Via Frosted Echoes. Streaming music via Spotify is all well and good. However, if you really, truly want to support your favorite musicians, buy their music (and some merch while you’re at it.)
Even as the industry moves towards becoming increasingly reliant on computers, I still contend that there’s nothing quite like hand-drawn anime. However, hand-drawn anime has been dealt a surprising blow: it’s running out of pencils.
Animators in Japan who haven't yet switched to a digital production workflow might have to speed up their transition sooner rather than later, as the tools that have traditionally aided anime creators are soon going away forever. Mitsubishi Pencil announced that the company will be cutting all but one color of the 7700 line of pencils, the line usually used for hand-drawn animation.
On a related note, the Japanese government is preparing legislation that could have a dramatic effect on cosplayers (i.e., folks who dress up as anime and manga characters, and often elaborately so).
Cosplay can be big business. Japan’s most successful professional cosplay Enako (pictured) has made over $90,000 a month from public appearances, merchandise, photobooks, chat sessions, and endorsements. Other cosplayers also earn cash for selling photos or clips of them dressed as famous characters. Creators don’t currently get a cut, and the amendment would change this. Moreover, it’s suggested that a standardized set of rules would help avoid any trouble with creators.
Celebrated actor Christopher Plummer, best known for his performance as Captain Von Trapp in The Sound of Music, died this week at the age of 91.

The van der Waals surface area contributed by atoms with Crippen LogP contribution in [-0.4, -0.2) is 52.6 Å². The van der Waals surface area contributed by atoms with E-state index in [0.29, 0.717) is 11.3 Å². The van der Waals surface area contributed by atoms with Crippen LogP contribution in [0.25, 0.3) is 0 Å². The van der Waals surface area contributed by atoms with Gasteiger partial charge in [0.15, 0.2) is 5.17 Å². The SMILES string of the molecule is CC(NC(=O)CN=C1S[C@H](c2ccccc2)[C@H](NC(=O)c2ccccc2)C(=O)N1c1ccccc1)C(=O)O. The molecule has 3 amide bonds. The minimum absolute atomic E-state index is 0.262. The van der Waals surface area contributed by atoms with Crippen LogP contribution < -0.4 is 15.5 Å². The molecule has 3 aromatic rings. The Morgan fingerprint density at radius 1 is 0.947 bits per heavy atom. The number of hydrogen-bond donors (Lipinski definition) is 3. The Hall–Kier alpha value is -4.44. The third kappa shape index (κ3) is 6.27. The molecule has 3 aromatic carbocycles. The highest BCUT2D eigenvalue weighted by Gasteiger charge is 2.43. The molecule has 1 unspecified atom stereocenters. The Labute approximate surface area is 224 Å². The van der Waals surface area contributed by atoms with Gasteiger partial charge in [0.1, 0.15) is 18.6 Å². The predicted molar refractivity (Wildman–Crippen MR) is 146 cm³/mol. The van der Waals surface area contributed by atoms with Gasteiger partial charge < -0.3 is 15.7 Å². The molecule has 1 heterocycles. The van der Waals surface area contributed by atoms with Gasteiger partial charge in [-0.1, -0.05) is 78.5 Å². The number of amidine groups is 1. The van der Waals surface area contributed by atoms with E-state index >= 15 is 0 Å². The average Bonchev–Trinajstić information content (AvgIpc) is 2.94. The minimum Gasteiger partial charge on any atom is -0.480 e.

A legendary performer on Broadway, for the National Theater and The Royal Shakespeare Company in England and for the Stratford Shakespeare Festival in Canada, Plummer died peacefully at his Connecticut home, with Elaine Taylor, his wife and best friend for 53 years by his side, his agency, ICM Partners, announced.
In addition to The Sound of Music, Plummer received acclaim for a wide range of movies that included A Beautiful Mind, The Insider, The New World, Star Trek VI: The Undiscovered Country, and Knives Out.
From the Blog
Our family recently discovered Wingspan, a beautifully designed — and educational — table-top game about birds.
While it’s not nearly the same as walking through the tall prairie grass on a clear, crisp Nebraska autumn day, Elizabeth Hargrave’s Wingspan does give you and your family an opportunity to create your own bird habitats from the comfort of your dining room table. Wingspan does have a learning curve — I wouldn’t recommend it for young children (who will almost certainly be enamored by its various pieces and components, more on those in a bit) — but after a few rounds of getting into the game’s rhythm, you’ll be well on your way to building your own wildlife preserve.
This post is available to everyone (so feel free to share it). However, paying subscribers also get access to exclusives including playlists, sneak previews, and podcasts. If you’d like to receive those exclusives — and support my writing on Opus — then become a paid subscriber today for just $5/month or $50/year.